Mentions: An ultrasound revealed a thick walled gall bladder with multiple calculi and a normal common bile duct (CBD) and portal vein. It also detected a rounded heteroechoic lesion anterior to the portal vein with a central anechoic component, which showed flow on Doppler suggestive of an aneurysm. A contrast enhanced computed tomography scan (CECT scan) was done, which revealed similar findings suggestive of a pseudoaneurysm. A digital subtraction angiography (DSA) was then done to localize the site of the aneurysm. The selective hepatic artery angiogram showed two small pseudoaneurysms in relation to the cystic artery (Figure 1) and a normal superior mesenteric artery. As the patient had bled recently and had had an episode of acute cholecystitis (two weeks ago), embolization of the pseudoaneurysm was planned. After super selective catheterization of the cystic artery, the aneurysm was embolized using gel foam and micro coils (Figure 2). Subsequently, the patient was monitored in the intensive care unit where she remained stable haemodynamically and did not have any further episode of UGIH. A day later the patient had increasing abdominal pain and appearance of peritoneal signs localized to the RUQ of the abdomen. These clinical features suggested the possibility of gangrene of the gallbladder following embolization of the cystic artery. At laparotomy, there were dense adhesions in the gallbladder fossa. The gallbladder was inflamed, thickened, and contained multiple gallstones and blood clots. The cystic duct was obliterated with a stone that was impacted in the Hartmann's pouch. The proximal CBD was dilated (1.5 cm). There was a 3 × 3 cm pseudoaneurysm, which had ruptured into the first part of the duodenum. The small bowel and colon were filled with blood clots. A partial cholecystectomy was done as the Calot's triangle was obliterated with dense adhesions. The cut section of the gall bladder showed a grossly inflamed and oedematous wall but no evidence of gangrene. As the proximal CBD was dilated and the bilirubin had increased to 3.8 mg/dl just prior to surgery, it was explored. There were blood clots in the CBD which were removed and a T-tube was placed. The pseudoaneurysm was evacuated and the duodenal rent was closed over a 16F T-tube placed through a small duodenotomy in the lateral wall of the second part of the duodenum. A pyloric exclusion with gastrojejunostomy and feeding jejunostomy were done as the duodenal repair had been done on a severely inflammed and oedematous duodenum. Postoperatively, she was kept nil by mouth and given parenteral crystalloids, antibiotics and proton pump inhibitors. She had a leak from the duodenal closure on postoperative day 4 which was managed conservatively with maintenance of fluid and electrolyte balance, adequate drainage of the duodenal effluents, appropriate parenteral antibiotics and enteral nutrition using jejunostomy feeds. Three weeks later a gastrograffin study showed no leak from the duodenum. She was then started on oral feeds and discharged after a total hospital stay of 4 weeks. Eighteen months later on follow-up she was doing well except for an incisional hernia at the lateral edge of her operative wound.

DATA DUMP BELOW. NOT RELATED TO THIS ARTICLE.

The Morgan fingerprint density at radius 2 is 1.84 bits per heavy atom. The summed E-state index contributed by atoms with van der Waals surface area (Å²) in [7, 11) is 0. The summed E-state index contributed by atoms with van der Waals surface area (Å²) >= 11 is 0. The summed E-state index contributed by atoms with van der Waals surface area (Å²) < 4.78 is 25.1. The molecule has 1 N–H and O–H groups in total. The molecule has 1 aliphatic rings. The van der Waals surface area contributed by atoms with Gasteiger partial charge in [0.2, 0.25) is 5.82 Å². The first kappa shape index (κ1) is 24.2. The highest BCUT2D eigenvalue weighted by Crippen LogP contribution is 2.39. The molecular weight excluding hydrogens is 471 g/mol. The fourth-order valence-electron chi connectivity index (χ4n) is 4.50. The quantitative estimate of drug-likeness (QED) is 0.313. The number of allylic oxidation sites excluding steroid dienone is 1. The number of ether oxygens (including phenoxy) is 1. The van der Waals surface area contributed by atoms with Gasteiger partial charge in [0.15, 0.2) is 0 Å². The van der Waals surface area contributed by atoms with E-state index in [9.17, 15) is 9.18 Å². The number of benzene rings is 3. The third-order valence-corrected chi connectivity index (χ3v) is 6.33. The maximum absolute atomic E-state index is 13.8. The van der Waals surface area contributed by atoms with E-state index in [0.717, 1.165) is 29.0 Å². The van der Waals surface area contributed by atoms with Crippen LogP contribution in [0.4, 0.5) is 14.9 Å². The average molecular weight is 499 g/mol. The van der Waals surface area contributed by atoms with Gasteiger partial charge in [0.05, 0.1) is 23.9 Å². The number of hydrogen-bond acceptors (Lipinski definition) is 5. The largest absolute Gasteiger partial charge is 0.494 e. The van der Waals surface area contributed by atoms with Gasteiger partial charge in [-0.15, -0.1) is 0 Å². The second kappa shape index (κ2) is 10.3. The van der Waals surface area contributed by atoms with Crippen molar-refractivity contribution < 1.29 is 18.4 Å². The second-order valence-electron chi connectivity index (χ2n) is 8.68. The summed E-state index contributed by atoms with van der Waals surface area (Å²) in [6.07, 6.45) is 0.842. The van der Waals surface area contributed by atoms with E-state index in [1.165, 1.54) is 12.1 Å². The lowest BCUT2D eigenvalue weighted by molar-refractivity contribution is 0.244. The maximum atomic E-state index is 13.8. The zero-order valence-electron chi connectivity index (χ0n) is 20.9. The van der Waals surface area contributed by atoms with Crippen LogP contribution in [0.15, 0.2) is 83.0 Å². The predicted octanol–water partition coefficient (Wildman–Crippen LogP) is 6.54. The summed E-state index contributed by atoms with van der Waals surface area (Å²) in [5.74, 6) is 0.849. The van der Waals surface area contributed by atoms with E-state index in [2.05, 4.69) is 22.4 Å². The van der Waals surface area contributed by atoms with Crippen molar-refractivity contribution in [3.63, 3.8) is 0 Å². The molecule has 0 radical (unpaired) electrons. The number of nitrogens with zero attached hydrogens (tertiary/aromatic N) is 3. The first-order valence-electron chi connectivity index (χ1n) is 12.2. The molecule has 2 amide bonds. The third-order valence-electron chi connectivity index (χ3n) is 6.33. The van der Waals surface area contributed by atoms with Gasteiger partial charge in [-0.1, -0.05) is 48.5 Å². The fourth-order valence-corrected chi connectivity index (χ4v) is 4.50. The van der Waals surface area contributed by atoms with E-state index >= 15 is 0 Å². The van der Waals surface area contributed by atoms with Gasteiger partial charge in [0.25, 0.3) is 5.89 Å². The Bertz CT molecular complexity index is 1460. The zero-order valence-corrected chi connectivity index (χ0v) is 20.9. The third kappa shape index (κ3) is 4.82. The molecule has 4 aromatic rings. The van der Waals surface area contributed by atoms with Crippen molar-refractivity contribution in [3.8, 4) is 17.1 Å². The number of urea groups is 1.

Acute cholecystitis with massive upper gastrointestinal bleed: a case report and review of the literature.

Saluja SS, Ray S, Gulati MS, Pal S, Sahni P, Chattopadhyay TK - BMC Gastroenterol (2007)

A: Flush aortogram showing pseudoaneurysms in the coeliac artery territory. B: Selective hepatic artery angiogram showing two small pseudoaneurysms (arrow) in relation to the cystic artery.
© Copyright Policy - open-access
Related In: Results  -  Collection

License
Show All Figures
getmorefigures.php?uid=PMC1851966&req=5

Figure 1: A: Flush aortogram showing pseudoaneurysms in the coeliac artery territory. B: Selective hepatic artery angiogram showing two small pseudoaneurysms (arrow) in relation to the cystic artery.